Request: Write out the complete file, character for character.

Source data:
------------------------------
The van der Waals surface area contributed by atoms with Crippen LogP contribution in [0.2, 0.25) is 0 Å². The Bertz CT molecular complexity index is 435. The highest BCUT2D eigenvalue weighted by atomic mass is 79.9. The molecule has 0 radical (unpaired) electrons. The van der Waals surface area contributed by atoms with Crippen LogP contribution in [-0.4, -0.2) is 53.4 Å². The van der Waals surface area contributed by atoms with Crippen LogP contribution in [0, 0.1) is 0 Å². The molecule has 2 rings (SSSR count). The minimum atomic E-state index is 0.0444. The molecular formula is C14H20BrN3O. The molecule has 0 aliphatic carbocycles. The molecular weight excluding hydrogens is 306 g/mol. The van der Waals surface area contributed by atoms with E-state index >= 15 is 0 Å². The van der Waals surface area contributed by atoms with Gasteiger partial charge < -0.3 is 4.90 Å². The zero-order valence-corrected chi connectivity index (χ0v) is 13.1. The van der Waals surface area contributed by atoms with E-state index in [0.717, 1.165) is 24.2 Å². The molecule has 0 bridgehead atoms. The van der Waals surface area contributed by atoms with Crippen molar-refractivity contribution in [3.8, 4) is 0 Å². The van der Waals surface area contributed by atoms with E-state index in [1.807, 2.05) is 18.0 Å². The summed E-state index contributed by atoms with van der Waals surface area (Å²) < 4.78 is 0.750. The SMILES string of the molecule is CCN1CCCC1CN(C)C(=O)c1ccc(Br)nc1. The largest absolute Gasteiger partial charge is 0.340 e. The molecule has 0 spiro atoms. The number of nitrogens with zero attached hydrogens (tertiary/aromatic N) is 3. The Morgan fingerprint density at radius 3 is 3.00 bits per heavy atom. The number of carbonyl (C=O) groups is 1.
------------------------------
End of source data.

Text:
The van der Waals surface area contributed by atoms with Crippen LogP contribution in [0.2, 0.25) is 0 Å². The Bertz CT molecular complexity index is 435. The highest BCUT2D eigenvalue weighted by atomic mass is 79.9. The molecule has 0 radical (unpaired) electrons. The van der Waals surface area contributed by atoms with Crippen LogP contribution in [-0.4, -0.2) is 53.4 Å². The van der Waals surface area contributed by atoms with Crippen LogP contribution in [0, 0.1) is 0 Å². The molecule has 2 rings (SSSR count). The minimum atomic E-state index is 0.0444. The molecular formula is C14H20BrN3O. The molecule has 0 aliphatic carbocycles. The molecular weight excluding hydrogens is 306 g/mol. The van der Waals surface area contributed by atoms with E-state index >= 15 is 0 Å². The van der Waals surface area contributed by atoms with Gasteiger partial charge < -0.3 is 4.90 Å². The zero-order valence-corrected chi connectivity index (χ0v) is 13.1. The van der Waals surface area contributed by atoms with E-state index in [0.717, 1.165) is 24.2 Å². The molecule has 0 bridgehead atoms. The van der Waals surface area contributed by atoms with Crippen molar-refractivity contribution in [3.8, 4) is 0 Å². The van der Waals surface area contributed by atoms with E-state index in [1.807, 2.05) is 18.0 Å². The summed E-state index contributed by atoms with van der Waals surface area (Å²) < 4.78 is 0.750. The SMILES string of the molecule is CCN1CCCC1CN(C)C(=O)c1ccc(Br)nc1. The largest absolute Gasteiger partial charge is 0.340 e. The molecule has 0 spiro atoms. The number of nitrogens with zero attached hydrogens (tertiary/aromatic N) is 3. The Morgan fingerprint density at radius 3 is 3.00 bits per heavy atom. The number of carbonyl (C=O) groups is 1.